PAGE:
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The ongoing evolution of identity and access management

ARTICLE | May 30, 2024

Authored by RSM US LLP

Cybersecurity remains a chief concern for middle market companies, and the battle against cybercriminals shows no signs of slowing. Hackers will take advantage of any vulnerability they can find to breach a network, and history has shown that accounts and systems secured by passwords are inherently at risk. Instead, proactive companies are focusing on passwordless digital identity strategies, with identity and access management (IAM) strategies at the forefront of that movement.

Many security strategies that companies commonly employ can lead directly to cybersecurity concerns. In the 2024 RSM US MMBI Cybersecurity Special Report, the leading digital identity measures among middle market companies were providing access as needed (31%), single identity access to systems such as single sign-on (24%), and disparate usernames and passwords (22%).

No method is perfect, but the first two of these strategies often require security personnel to manually commission and decommission access, which can be a challenge when companies have few internal resources and additional qualified talent can be difficult to hire and retain. Further, utilizing disparate passwords is no longer a truly effective strategy, as hackers can often guess passwords or user may write complex logins down on paper or store them in a file on their computer, creating low-hanging fruit for potential criminals.

The potential answer lies in the fourth most popular answer in the MMBI survey: Passwords are a thing of the past. While only 11% MMBI survey respondents indicated that they have gone passwordless at this point, the momentum behind these IAM strategies is growing. And for good reason.

In today’s technology environment, users, systems and devices all have their own identities, and often multiple identities, depending on what they are trying to accomplish. Unfortunately, those are difficult to harness and manage within traditional digital identity strategies.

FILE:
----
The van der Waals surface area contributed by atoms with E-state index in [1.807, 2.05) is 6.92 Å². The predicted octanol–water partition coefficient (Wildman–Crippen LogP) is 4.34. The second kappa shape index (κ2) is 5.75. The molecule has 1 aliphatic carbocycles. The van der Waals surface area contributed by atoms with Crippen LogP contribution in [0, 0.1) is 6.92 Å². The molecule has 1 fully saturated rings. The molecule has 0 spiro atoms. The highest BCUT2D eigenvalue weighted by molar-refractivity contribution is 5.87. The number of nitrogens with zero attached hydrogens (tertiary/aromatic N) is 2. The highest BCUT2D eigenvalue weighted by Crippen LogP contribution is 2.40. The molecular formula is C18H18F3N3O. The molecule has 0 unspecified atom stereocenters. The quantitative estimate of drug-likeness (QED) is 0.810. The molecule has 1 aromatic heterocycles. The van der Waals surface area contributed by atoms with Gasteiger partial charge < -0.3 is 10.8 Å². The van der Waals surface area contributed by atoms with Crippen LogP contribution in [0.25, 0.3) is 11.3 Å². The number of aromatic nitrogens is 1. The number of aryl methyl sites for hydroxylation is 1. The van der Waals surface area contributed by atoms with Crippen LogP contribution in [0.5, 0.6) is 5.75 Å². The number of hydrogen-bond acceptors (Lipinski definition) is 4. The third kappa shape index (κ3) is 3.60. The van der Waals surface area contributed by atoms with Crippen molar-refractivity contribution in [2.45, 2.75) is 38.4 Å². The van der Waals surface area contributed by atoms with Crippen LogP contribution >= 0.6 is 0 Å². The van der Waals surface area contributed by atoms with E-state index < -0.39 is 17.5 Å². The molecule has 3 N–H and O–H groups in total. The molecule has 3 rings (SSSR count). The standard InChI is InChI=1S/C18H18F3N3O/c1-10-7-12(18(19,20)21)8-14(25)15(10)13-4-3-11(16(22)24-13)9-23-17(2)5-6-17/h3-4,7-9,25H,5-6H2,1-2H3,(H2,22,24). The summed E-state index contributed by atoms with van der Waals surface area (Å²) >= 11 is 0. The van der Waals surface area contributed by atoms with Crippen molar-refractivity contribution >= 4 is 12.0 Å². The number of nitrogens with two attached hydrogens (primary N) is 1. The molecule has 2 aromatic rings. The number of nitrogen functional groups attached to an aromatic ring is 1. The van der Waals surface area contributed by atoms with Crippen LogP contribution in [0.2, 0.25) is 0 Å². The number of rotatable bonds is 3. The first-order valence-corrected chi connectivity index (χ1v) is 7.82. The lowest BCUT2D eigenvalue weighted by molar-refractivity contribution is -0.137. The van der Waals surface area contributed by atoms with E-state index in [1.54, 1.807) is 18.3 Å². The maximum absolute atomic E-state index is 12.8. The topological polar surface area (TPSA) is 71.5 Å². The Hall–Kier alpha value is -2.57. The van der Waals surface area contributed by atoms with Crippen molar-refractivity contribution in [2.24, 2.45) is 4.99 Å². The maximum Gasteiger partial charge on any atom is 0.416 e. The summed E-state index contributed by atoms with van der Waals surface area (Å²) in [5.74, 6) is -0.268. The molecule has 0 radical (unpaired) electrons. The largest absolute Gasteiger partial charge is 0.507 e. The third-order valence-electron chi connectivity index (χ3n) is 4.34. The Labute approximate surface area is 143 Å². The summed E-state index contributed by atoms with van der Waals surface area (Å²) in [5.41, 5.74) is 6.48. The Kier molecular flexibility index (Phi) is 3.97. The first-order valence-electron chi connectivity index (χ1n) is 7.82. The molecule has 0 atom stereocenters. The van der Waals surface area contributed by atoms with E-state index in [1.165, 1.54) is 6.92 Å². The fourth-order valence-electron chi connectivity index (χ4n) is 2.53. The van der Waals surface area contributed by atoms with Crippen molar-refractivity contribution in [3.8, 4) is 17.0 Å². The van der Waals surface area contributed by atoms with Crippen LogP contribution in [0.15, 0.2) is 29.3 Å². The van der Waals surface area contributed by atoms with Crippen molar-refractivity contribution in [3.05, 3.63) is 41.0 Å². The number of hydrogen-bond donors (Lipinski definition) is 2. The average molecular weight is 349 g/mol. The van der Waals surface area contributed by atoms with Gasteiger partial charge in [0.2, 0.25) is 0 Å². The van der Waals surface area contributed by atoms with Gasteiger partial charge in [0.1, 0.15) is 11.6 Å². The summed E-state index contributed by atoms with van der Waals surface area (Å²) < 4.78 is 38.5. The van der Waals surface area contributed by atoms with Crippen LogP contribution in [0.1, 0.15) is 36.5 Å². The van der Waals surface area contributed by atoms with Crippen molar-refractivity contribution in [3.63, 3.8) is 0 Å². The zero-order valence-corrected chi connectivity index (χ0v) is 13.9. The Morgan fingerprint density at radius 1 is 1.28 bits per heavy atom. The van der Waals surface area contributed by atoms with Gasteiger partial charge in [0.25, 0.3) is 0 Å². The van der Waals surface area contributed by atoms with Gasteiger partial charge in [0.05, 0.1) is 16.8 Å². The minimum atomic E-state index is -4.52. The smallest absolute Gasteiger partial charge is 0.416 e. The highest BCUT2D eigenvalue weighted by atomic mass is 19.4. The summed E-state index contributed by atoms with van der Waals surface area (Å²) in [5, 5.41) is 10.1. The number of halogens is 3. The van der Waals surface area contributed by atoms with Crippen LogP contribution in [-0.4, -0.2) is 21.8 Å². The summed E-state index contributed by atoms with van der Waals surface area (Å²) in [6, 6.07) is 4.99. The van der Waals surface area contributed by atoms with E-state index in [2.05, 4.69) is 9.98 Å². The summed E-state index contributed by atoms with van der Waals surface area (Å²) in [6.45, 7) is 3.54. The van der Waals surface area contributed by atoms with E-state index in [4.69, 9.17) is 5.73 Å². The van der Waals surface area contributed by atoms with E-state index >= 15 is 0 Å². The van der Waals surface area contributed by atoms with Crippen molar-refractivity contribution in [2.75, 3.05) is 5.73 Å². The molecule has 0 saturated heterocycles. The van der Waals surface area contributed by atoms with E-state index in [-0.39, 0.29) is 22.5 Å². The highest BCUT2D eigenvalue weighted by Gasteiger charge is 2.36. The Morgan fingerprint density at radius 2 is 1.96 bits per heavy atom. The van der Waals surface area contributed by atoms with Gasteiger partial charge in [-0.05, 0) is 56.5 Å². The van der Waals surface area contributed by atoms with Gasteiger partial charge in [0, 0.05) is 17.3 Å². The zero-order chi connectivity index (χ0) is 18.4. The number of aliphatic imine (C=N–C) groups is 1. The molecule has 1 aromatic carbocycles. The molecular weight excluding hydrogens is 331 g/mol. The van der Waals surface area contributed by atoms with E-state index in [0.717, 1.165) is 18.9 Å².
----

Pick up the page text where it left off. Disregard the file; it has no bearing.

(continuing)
“There are a couple of different aspects to IAM, and every company comes at it in different ways,” says Chad Wolcott, a managing director at RSM. “Ultimately, I see more organizations looking at IAM as an enabler to confidently manage those digital identities. It allows companies to manage that entry point into the organization and do it in an efficient and secure way.”

IAM enables companies to manage some very tactical security areas more effectively. For example, an effective IAM approach can help onboard people quickly so they can be productive immediately and access can be removed with they leave the organization. There are other security controls that can do that, but IAM creates a frictionless experience for employees and customers.

IAM is all about creating better user experiences within a company’s overall cybersecurity framework. From a security and access perspective, it’s the best of both worlds.

“It uses identity to help deliver an experience that empowers the user—whether that’s a customer or a member of your workforce,” says Daniel Gabriel, an RSM principal. “It’s really more of a business tool than anything else anymore.”

As companies consolidate and perform transactions, IAM can be a valuable tool to maintain security and create a consistent user experience.

“As companies buy up their competitors, you can have the same population that has different views of the organization,” says Wolcott. “If I have accounts with five different small banks and they all get acquired by a regional bank, that bank sees me as five different people. That’s not the experience I want as a customer. Using IAM to merge all that information together into a single experience is hugely powerful because then you can apply other controls on top of that to ensure everything is happening securely.”

Establishing an IAM approach is not a technology-first problem. Companies need to understand the key drivers in the organization and determine a strategy around what they want to accomplish. Use cases that need to be factored in should be detailed and then rightsized to fit the program before execution.

“Thirty percent of the identity challenge is technology,” says Wolcott. “The other 70% is the people, the process and dealing with bureaucracy. So, the best way to start is to understand what the organization’s needs are, and then build up that road map to meet those needs over time. It’s about incremental progress over delayed perfection. Do not try and do everything out of the gate—start small and build from there.”

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Source: RSM US LLP.
Reprinted with permission from RSM US LLP.
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